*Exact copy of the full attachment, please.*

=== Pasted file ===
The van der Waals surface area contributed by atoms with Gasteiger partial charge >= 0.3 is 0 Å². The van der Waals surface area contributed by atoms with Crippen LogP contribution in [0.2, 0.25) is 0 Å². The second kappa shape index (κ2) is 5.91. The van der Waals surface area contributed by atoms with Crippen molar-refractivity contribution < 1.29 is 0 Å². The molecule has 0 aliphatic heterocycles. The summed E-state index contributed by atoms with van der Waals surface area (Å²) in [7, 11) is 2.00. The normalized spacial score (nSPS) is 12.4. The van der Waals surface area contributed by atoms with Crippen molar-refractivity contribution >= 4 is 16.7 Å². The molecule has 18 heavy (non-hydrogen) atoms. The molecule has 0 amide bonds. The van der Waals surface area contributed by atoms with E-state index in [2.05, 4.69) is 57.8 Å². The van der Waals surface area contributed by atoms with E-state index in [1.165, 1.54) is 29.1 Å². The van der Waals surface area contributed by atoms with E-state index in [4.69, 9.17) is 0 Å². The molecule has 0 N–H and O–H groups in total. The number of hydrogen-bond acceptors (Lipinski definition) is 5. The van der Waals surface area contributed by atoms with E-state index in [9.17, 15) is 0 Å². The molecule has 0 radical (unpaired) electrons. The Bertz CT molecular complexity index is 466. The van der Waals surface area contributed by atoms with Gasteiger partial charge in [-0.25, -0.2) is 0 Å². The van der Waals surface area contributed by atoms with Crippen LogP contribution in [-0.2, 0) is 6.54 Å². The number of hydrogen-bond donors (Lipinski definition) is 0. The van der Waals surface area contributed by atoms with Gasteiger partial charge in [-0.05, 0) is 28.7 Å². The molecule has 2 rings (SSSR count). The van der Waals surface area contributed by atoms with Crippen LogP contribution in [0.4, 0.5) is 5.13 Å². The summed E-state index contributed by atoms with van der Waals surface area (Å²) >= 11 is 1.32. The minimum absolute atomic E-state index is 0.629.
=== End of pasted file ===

The van der Waals surface area contributed by atoms with Gasteiger partial charge >= 0.3 is 0 Å². The van der Waals surface area contributed by atoms with Crippen LogP contribution in [0.2, 0.25) is 0 Å². The second kappa shape index (κ2) is 5.91. The van der Waals surface area contributed by atoms with Crippen molar-refractivity contribution < 1.29 is 0 Å². The molecule has 0 aliphatic heterocycles. The summed E-state index contributed by atoms with van der Waals surface area (Å²) in [7, 11) is 2.00. The normalized spacial score (nSPS) is 12.4. The van der Waals surface area contributed by atoms with Crippen molar-refractivity contribution >= 4 is 16.7 Å². The molecule has 18 heavy (non-hydrogen) atoms. The molecule has 0 amide bonds. The van der Waals surface area contributed by atoms with E-state index in [2.05, 4.69) is 57.8 Å². The van der Waals surface area contributed by atoms with E-state index in [1.165, 1.54) is 29.1 Å². The van der Waals surface area contributed by atoms with E-state index in [4.69, 9.17) is 0 Å². The molecule has 0 N–H and O–H groups in total. The number of hydrogen-bond acceptors (Lipinski definition) is 5. The van der Waals surface area contributed by atoms with E-state index in [9.17, 15) is 0 Å². The molecule has 0 radical (unpaired) electrons. The Bertz CT molecular complexity index is 466. The van der Waals surface area contributed by atoms with Gasteiger partial charge in [-0.25, -0.2) is 0 Å². The van der Waals surface area contributed by atoms with Crippen LogP contribution in [-0.2, 0) is 6.54 Å². The number of hydrogen-bond donors (Lipinski definition) is 0. The van der Waals surface area contributed by atoms with Gasteiger partial charge in [-0.05, 0) is 28.7 Å². The molecule has 2 rings (SSSR count). The van der Waals surface area contributed by atoms with Crippen LogP contribution in [0.4, 0.5) is 5.13 Å². The summed E-state index contributed by atoms with van der Waals surface area (Å²) >= 11 is 1.32. The minimum absolute atomic E-state index is 0.629.